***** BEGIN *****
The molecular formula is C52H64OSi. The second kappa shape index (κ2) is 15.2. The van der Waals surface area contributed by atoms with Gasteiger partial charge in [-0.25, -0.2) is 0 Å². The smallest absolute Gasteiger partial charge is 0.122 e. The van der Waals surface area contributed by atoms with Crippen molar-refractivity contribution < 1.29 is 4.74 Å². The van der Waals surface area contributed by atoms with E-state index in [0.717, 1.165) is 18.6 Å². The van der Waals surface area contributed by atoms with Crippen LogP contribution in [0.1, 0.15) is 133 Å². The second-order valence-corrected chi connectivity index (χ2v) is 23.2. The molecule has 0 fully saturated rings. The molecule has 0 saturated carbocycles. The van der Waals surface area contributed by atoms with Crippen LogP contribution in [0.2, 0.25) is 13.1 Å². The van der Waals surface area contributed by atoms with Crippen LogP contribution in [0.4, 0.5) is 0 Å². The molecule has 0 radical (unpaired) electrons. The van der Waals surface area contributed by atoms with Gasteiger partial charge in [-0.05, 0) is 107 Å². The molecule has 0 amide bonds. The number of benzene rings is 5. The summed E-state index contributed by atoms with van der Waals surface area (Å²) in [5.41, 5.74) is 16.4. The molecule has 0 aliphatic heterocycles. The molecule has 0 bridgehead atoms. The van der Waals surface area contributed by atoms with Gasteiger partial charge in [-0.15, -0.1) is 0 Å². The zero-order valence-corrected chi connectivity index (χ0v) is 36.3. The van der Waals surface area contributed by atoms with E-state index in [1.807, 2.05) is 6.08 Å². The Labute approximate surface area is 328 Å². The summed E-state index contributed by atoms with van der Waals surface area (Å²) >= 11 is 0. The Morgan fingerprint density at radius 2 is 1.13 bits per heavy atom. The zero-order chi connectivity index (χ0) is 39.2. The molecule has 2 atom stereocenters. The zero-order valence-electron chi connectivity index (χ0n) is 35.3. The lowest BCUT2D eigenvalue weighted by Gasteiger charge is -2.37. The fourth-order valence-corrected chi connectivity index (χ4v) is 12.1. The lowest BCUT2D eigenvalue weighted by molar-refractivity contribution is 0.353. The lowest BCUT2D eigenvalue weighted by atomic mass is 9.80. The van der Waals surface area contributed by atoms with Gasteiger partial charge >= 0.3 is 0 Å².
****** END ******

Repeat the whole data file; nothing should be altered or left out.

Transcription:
The molecular formula is C52H64OSi. The second kappa shape index (κ2) is 15.2. The van der Waals surface area contributed by atoms with Gasteiger partial charge in [-0.25, -0.2) is 0 Å². The smallest absolute Gasteiger partial charge is 0.122 e. The van der Waals surface area contributed by atoms with Crippen molar-refractivity contribution < 1.29 is 4.74 Å². The van der Waals surface area contributed by atoms with E-state index in [0.717, 1.165) is 18.6 Å². The van der Waals surface area contributed by atoms with Crippen LogP contribution in [0.1, 0.15) is 133 Å². The second-order valence-corrected chi connectivity index (χ2v) is 23.2. The molecule has 0 fully saturated rings. The molecule has 0 saturated carbocycles. The van der Waals surface area contributed by atoms with Crippen LogP contribution in [0.2, 0.25) is 13.1 Å². The van der Waals surface area contributed by atoms with Crippen LogP contribution in [0.4, 0.5) is 0 Å². The molecule has 0 radical (unpaired) electrons. The van der Waals surface area contributed by atoms with Gasteiger partial charge in [-0.05, 0) is 107 Å². The molecule has 0 amide bonds. The number of benzene rings is 5. The summed E-state index contributed by atoms with van der Waals surface area (Å²) in [5.41, 5.74) is 16.4. The molecule has 0 aliphatic heterocycles. The molecule has 0 bridgehead atoms. The van der Waals surface area contributed by atoms with Gasteiger partial charge in [-0.15, -0.1) is 0 Å². The zero-order valence-corrected chi connectivity index (χ0v) is 36.3. The van der Waals surface area contributed by atoms with E-state index in [1.807, 2.05) is 6.08 Å². The Labute approximate surface area is 328 Å². The summed E-state index contributed by atoms with van der Waals surface area (Å²) >= 11 is 0. The Morgan fingerprint density at radius 2 is 1.13 bits per heavy atom. The zero-order chi connectivity index (χ0) is 39.2. The molecule has 2 atom stereocenters. The zero-order valence-electron chi connectivity index (χ0n) is 35.3. The lowest BCUT2D eigenvalue weighted by Gasteiger charge is -2.37. The fourth-order valence-corrected chi connectivity index (χ4v) is 12.1. The lowest BCUT2D eigenvalue weighted by molar-refractivity contribution is 0.353. The lowest BCUT2D eigenvalue weighted by atomic mass is 9.80. The van der Waals surface area contributed by atoms with Gasteiger partial charge >= 0.3 is 0 Å².